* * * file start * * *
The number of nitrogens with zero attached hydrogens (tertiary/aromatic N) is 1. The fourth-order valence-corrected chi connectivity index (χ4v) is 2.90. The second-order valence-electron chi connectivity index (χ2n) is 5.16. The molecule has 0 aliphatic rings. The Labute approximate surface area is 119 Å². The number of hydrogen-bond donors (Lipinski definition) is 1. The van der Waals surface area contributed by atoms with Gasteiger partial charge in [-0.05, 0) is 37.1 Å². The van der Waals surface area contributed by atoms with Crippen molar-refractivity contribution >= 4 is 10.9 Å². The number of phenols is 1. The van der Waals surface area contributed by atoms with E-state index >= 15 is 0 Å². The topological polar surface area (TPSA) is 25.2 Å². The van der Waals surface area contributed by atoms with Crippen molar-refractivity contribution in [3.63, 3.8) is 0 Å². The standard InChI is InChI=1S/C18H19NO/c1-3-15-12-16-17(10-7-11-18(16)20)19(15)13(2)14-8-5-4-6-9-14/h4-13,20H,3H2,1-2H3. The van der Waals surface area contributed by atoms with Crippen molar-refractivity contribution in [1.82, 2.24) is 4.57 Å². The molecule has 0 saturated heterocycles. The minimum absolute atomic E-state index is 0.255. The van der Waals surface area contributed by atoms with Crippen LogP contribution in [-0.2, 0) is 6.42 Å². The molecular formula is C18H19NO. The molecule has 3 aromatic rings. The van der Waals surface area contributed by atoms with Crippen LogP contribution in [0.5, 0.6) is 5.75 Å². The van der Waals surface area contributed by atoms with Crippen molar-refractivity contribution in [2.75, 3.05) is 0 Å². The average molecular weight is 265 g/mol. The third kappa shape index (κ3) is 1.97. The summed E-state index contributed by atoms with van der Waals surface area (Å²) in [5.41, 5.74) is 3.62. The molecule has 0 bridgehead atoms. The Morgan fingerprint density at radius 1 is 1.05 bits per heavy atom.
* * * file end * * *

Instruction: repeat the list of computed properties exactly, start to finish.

The number of nitrogens with zero attached hydrogens (tertiary/aromatic N) is 1. The fourth-order valence-corrected chi connectivity index (χ4v) is 2.90. The second-order valence-electron chi connectivity index (χ2n) is 5.16. The molecule has 0 aliphatic rings. The Labute approximate surface area is 119 Å². The number of hydrogen-bond donors (Lipinski definition) is 1. The van der Waals surface area contributed by atoms with Gasteiger partial charge in [-0.05, 0) is 37.1 Å². The van der Waals surface area contributed by atoms with Crippen molar-refractivity contribution >= 4 is 10.9 Å². The number of phenols is 1. The van der Waals surface area contributed by atoms with E-state index >= 15 is 0 Å². The topological polar surface area (TPSA) is 25.2 Å². The van der Waals surface area contributed by atoms with Crippen molar-refractivity contribution in [3.63, 3.8) is 0 Å². The standard InChI is InChI=1S/C18H19NO/c1-3-15-12-16-17(10-7-11-18(16)20)19(15)13(2)14-8-5-4-6-9-14/h4-13,20H,3H2,1-2H3. The van der Waals surface area contributed by atoms with Crippen molar-refractivity contribution in [1.82, 2.24) is 4.57 Å². The molecule has 0 saturated heterocycles. The minimum absolute atomic E-state index is 0.255. The van der Waals surface area contributed by atoms with Crippen LogP contribution in [-0.2, 0) is 6.42 Å². The molecular formula is C18H19NO. The molecule has 3 aromatic rings. The van der Waals surface area contributed by atoms with Crippen LogP contribution in [0.5, 0.6) is 5.75 Å². The van der Waals surface area contributed by atoms with Crippen molar-refractivity contribution in [2.75, 3.05) is 0 Å². The average molecular weight is 265 g/mol. The third kappa shape index (κ3) is 1.97. The summed E-state index contributed by atoms with van der Waals surface area (Å²) in [5.41, 5.74) is 3.62. The molecule has 0 bridgehead atoms. The Morgan fingerprint density at radius 1 is 1.05 bits per heavy atom.